Haberdasher Recommendations!

by Hatbox Haberdashers

New to Austin? Visiting for SXSW? Here are some of our Haberdashers’ favorite places in town! We’ll be adding to this list in the coming days so make sure to check back!


Annie’s – Congress Ave. – Good for dinner, coffee and desert
Jo’s – SoCo & 2nd – food and coffee
Austin Land & Cattle Co. – 12th & Lamar – Old fashioned steak house
Chuy’s – Various -Tex Mex
Driskill Café, 1886 – 6th – Cocktails, nice dinner
Franklin BBQ – East 11th St. – Long lines, best BBQ in the city
Frank – Warehouse District – Sausages, poutine, great brunch
Guero’s – South Congress district – Tacos, people watching
East Side King @ Hole in the Wall – UT/Campus – Beer bacon ramen
Hula Hut – West 6th – Burgers on the lake
Jackalope – 6th – pizza, burgers, wings, dive bar
Manuel’s – 4th & Congress, also: Arboretum – Interior Mexican, margaritas, mole
Matt’s El Rancho – S. Lamar – Easily seats large groups, margaritas
Moonshine – 3rd & Red River – Brunch hot spot
NXNW: North By Northwest – 360 & Stonelake – Brewery and new American fare — RVC
Kerbey Lane Café(s)/ Magnolia Café(s) – various – 24 hours, local

A History of the Haberdashery

by Miranda Hilderbrand

It is no secret that a haberdashery is not something you come across every day. We get questions such as what exactly do you carry to what is the history of the term to, simply, what is a haberdashery?

A few weeks ago a gentleman came into our shop asking this very question. He told us that upon hearing of Hatbox, he did a google search on what a haberdashery actually is. Google gave these two definitions:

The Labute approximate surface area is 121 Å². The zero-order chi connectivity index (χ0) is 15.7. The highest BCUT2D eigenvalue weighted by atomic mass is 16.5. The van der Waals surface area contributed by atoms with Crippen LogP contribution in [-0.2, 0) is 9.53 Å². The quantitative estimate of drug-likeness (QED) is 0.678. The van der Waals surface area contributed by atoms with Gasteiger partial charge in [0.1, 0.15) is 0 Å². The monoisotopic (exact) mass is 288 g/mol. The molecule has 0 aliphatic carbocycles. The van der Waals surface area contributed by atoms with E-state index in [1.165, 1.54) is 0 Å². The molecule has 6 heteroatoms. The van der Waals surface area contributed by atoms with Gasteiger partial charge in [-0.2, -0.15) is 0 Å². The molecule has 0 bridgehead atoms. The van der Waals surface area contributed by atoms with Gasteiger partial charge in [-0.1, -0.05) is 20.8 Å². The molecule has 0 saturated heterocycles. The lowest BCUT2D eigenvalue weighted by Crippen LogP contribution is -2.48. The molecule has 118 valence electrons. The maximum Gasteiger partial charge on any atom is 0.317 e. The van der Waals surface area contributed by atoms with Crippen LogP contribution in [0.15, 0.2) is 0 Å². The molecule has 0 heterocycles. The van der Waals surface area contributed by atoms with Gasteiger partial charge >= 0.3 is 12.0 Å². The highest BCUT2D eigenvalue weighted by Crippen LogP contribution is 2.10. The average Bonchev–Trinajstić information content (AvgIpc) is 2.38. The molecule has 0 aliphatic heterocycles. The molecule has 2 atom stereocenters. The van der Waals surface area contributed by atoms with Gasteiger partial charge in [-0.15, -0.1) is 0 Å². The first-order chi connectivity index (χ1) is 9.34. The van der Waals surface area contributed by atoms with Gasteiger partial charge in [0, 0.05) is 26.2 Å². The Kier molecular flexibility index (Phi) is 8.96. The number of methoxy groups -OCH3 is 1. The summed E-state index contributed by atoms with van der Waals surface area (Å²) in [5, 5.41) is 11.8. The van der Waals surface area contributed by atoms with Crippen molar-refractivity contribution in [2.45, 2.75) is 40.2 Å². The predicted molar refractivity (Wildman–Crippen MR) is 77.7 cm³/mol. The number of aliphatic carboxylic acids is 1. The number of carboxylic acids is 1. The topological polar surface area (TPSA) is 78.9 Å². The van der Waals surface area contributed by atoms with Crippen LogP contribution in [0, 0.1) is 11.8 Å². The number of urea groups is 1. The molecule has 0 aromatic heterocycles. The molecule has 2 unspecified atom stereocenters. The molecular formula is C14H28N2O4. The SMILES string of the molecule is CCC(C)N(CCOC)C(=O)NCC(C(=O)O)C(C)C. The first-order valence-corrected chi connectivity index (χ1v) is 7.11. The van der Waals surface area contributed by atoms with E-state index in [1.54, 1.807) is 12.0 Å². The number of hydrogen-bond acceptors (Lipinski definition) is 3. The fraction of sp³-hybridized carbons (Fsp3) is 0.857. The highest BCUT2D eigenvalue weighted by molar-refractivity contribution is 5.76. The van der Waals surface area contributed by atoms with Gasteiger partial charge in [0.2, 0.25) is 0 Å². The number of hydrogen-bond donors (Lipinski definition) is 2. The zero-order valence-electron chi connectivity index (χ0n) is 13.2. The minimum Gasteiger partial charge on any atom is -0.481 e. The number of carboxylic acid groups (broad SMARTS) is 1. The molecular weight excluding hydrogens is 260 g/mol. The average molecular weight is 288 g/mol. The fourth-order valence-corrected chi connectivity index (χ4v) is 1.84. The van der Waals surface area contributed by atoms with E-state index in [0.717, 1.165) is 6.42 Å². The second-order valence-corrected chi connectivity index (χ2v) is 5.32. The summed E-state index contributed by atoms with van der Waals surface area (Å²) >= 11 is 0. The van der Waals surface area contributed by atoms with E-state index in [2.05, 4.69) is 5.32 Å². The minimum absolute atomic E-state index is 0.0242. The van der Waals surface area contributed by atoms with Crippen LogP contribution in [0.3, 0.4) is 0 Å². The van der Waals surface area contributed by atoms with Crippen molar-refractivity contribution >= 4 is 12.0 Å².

A Haberdasher’s shop
The goods and wares sold by a haberdasher.
And if you look up the term “haberdasher” it comes up as “one who works in a haberdashery”. This does not help at all! Upon hearing this, we knew it was time to give a proper to answer to this question.

While we can trace back several centuries of haberdasheries, the origin of the term is unknown. There is one belief that the word could have been derived from an Anglo-Norman word, hapertas, which means small ware. The word “haberdasher” did appear in Chaucer’s Canterbury Tales to describe peddlers who sold items such as needles, buttons and so on. This dates the word back at least to the late 14th century and definitely ties it to the Anglo-Norman roots it may have come from.

A haberdashery was originally an all-purpose specialty-clothing store for men that focused on accessory items such as hats, gloves and scarves as well as notions such as buttons, needles and thread. This would be the equivalent of a Medieval five-and-dime store. There has been one description of a 16th century English haberdashery that specialized not only in accessories but also drinking glasses, birdcages, mousetraps and shoe horns.

Today the term has several definitions depending on how the word is used. In the United Kingdom, a haberdashery is more of a craft and sewing shop that carries needed items such as buttons, thread or ribbons. Here in America, the term has become associated almost exclusively with hats and hat accessories. Today a modern haberdashery will cater to men and women with most hats being unisex in their design. Many, including Habox, also carry such items as gloves, suspenders and umbrellas.